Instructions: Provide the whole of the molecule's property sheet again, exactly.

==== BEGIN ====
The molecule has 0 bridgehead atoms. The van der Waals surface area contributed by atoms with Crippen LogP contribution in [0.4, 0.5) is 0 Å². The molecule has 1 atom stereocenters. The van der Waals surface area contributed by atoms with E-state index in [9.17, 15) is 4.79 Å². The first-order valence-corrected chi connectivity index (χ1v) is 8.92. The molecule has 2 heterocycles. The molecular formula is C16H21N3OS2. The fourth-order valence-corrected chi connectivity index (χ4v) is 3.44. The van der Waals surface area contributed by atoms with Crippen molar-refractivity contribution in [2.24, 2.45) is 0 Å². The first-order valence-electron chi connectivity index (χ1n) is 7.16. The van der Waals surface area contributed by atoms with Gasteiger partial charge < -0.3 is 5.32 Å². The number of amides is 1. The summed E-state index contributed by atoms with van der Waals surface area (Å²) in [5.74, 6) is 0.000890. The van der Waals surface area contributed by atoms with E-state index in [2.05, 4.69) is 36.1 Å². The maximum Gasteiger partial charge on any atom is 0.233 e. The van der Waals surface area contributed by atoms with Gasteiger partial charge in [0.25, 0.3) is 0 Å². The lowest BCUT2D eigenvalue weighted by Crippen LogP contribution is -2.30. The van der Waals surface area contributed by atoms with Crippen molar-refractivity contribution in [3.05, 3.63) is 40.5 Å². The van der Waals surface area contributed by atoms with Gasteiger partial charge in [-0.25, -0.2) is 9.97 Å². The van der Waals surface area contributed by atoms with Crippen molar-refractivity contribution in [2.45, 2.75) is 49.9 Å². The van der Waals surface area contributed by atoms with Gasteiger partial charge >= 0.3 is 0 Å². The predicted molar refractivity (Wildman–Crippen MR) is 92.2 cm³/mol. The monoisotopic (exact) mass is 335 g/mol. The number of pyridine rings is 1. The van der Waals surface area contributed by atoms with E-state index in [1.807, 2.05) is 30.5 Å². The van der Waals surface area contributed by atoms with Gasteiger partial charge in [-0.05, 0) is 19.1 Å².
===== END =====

The molecule has 0 bridgehead atoms. The van der Waals surface area contributed by atoms with Crippen LogP contribution in [0.4, 0.5) is 0 Å². The molecule has 1 atom stereocenters. The van der Waals surface area contributed by atoms with E-state index in [9.17, 15) is 4.79 Å². The first-order valence-corrected chi connectivity index (χ1v) is 8.92. The molecule has 2 heterocycles. The molecular formula is C16H21N3OS2. The fourth-order valence-corrected chi connectivity index (χ4v) is 3.44. The van der Waals surface area contributed by atoms with Crippen molar-refractivity contribution in [2.24, 2.45) is 0 Å². The first-order valence-electron chi connectivity index (χ1n) is 7.16. The van der Waals surface area contributed by atoms with Gasteiger partial charge < -0.3 is 5.32 Å². The number of amides is 1. The summed E-state index contributed by atoms with van der Waals surface area (Å²) in [5.74, 6) is 0.000890. The van der Waals surface area contributed by atoms with E-state index in [2.05, 4.69) is 36.1 Å². The maximum Gasteiger partial charge on any atom is 0.233 e. The van der Waals surface area contributed by atoms with Gasteiger partial charge in [0.25, 0.3) is 0 Å². The lowest BCUT2D eigenvalue weighted by Crippen LogP contribution is -2.30. The van der Waals surface area contributed by atoms with Crippen molar-refractivity contribution in [3.05, 3.63) is 40.5 Å². The van der Waals surface area contributed by atoms with Gasteiger partial charge in [-0.25, -0.2) is 9.97 Å². The van der Waals surface area contributed by atoms with Crippen molar-refractivity contribution in [2.45, 2.75) is 49.9 Å². The van der Waals surface area contributed by atoms with Gasteiger partial charge >= 0.3 is 0 Å². The predicted molar refractivity (Wildman–Crippen MR) is 92.2 cm³/mol. The monoisotopic (exact) mass is 335 g/mol. The number of pyridine rings is 1. The van der Waals surface area contributed by atoms with E-state index in [1.807, 2.05) is 30.5 Å². The van der Waals surface area contributed by atoms with Gasteiger partial charge in [-0.05, 0) is 19.1 Å².